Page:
EU probes AliExpress over possibly illegal online products

By Thomson Reuters Mar 14, 2024 | 8:12 AM

By Foo Yun Chee

BRUSSELS (Reuters) – Alibaba’s AliExpress could face a hefty fine after the European Commission on Thursday opened an investigation into dissemination of potentially illegal and pornographic materials, the third such probe after social media platform X and TikTok.

The move comes under powers granted to the EU executive from the Digital Services Act (DSA) which requires companies to do more to tackle illegal and harmful products on their platforms and followed a request for information sent to AliExpress last November.

Commission officials told reporters they were concerned about the potential dissemination of illegal products such as fake medicines, non-compliant food, and ineffective dietary supplements on AliExpress

They are also looking into possible hidden links where non-compliant products can be sold in a way that is not transparent to users and the role of influencers in this matter.

“We have not found yet at this stage that AliExpress is not compliant. We are simply suspecting we have elements that they are not compliant with. This is not a finding of a breach,” one of the officials said.

AliExpress said it respected all applicable rules and regulations in the markets where it operates.

“…we have been working with, and will continue to work with, the relevant authorities on making sure we comply with applicable standards and will continue to ensure that we will be able to meet the requirements of the DSA,” the company said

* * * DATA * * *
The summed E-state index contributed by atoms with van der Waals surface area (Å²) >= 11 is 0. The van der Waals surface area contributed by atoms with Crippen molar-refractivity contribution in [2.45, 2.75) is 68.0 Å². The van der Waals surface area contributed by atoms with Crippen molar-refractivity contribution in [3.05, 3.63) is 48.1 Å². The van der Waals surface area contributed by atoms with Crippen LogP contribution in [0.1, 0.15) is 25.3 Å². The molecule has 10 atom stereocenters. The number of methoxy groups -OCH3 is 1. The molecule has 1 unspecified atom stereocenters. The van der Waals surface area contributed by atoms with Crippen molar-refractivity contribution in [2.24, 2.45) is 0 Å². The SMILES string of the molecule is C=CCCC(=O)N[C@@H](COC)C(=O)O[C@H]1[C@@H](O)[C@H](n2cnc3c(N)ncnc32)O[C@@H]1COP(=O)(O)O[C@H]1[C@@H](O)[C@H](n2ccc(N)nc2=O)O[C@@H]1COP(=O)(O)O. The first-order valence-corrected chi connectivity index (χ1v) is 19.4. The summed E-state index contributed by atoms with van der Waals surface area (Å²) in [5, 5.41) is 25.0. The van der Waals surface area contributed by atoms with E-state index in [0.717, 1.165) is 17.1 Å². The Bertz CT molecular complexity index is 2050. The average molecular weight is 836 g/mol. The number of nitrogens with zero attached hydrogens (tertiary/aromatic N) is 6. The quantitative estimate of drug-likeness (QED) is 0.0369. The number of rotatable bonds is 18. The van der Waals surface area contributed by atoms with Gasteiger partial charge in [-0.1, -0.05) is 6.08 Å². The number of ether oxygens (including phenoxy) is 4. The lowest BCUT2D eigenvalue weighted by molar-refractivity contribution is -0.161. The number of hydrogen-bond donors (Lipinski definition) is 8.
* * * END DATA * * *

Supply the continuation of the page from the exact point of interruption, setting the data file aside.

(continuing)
“AliExpress is committed to creating a safe and compliant marketplace for all consumers.”

So-called VLOPs like AliExpress – or very large online platforms – are companies with more than 45 million users in Europe that are subject to the toughest DSA rules. Violations can lead to fines of up to 6% of global annual turnover.

The Commission on Thursday also sent requests for information to Microsoft’s Bing, Google Search, Meta Platforms’ Facebook, Instagram, Snapchat, ByteDance’s TikTok and Elon Musk’s X over their use of generative artificial intelligence.

Commission officials said they want to know whether the companies conduct risk assessments and have risk mitigation measures to tackle potentially harmful generative AI content.

“We are of course concerned with the harmful category, whether it is deep fake news or election-relevant deep fakes that seek to manipulate the public environment,” the officials said.

The companies have until April 3 to reply to questions related to the protection of elections and April 24 on other matters.

The growing popularity of generative AI systems such as Microsoft-backed OpenAI’s ChatGPT and Google’s chatbot Gemini has fuelled concerns about misinformation and fake news.

The Commission also sent a request for information to Microsoft’s Linkedin over the potential use of personal data for targeted advertising following a complaint from civil society organisations, giving it an April 5 deadline to respond.

The probes into X and TikTok are ongoing.

(Reporting by Foo Yun Chee; Editing by Nick Macfie and Mark Potter)